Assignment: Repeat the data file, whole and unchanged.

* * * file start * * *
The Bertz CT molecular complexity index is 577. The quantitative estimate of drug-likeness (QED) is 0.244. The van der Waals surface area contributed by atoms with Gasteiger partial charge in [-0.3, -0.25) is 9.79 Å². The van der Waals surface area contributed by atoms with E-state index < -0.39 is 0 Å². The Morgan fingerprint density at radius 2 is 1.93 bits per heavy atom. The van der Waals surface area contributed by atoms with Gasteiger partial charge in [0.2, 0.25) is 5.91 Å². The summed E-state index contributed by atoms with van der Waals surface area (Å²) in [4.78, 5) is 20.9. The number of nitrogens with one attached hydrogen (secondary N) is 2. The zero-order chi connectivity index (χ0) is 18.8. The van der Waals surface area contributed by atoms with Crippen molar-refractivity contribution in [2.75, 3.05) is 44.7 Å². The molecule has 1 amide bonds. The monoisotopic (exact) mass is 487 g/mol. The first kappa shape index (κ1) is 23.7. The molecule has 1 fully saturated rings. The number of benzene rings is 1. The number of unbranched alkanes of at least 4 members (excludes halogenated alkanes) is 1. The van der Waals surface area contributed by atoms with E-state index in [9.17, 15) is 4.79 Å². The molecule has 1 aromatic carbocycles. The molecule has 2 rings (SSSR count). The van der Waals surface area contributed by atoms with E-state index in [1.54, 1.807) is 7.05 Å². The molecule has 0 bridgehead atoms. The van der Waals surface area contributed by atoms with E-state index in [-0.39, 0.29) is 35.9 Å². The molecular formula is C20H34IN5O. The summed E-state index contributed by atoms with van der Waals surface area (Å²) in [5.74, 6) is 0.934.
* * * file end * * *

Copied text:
The Bertz CT molecular complexity index is 577. The quantitative estimate of drug-likeness (QED) is 0.244. The van der Waals surface area contributed by atoms with Gasteiger partial charge in [-0.3, -0.25) is 9.79 Å². The van der Waals surface area contributed by atoms with E-state index < -0.39 is 0 Å². The Morgan fingerprint density at radius 2 is 1.93 bits per heavy atom. The van der Waals surface area contributed by atoms with Gasteiger partial charge in [0.2, 0.25) is 5.91 Å². The summed E-state index contributed by atoms with van der Waals surface area (Å²) in [4.78, 5) is 20.9. The number of nitrogens with one attached hydrogen (secondary N) is 2. The zero-order chi connectivity index (χ0) is 18.8. The van der Waals surface area contributed by atoms with Crippen molar-refractivity contribution in [2.75, 3.05) is 44.7 Å². The molecule has 1 amide bonds. The monoisotopic (exact) mass is 487 g/mol. The first kappa shape index (κ1) is 23.7. The molecule has 1 fully saturated rings. The number of benzene rings is 1. The number of unbranched alkanes of at least 4 members (excludes halogenated alkanes) is 1. The van der Waals surface area contributed by atoms with E-state index in [9.17, 15) is 4.79 Å². The molecule has 1 aromatic carbocycles. The molecule has 2 rings (SSSR count). The van der Waals surface area contributed by atoms with E-state index in [1.54, 1.807) is 7.05 Å². The molecule has 0 bridgehead atoms. The van der Waals surface area contributed by atoms with E-state index in [-0.39, 0.29) is 35.9 Å². The molecular formula is C20H34IN5O. The summed E-state index contributed by atoms with van der Waals surface area (Å²) in [5.74, 6) is 0.934.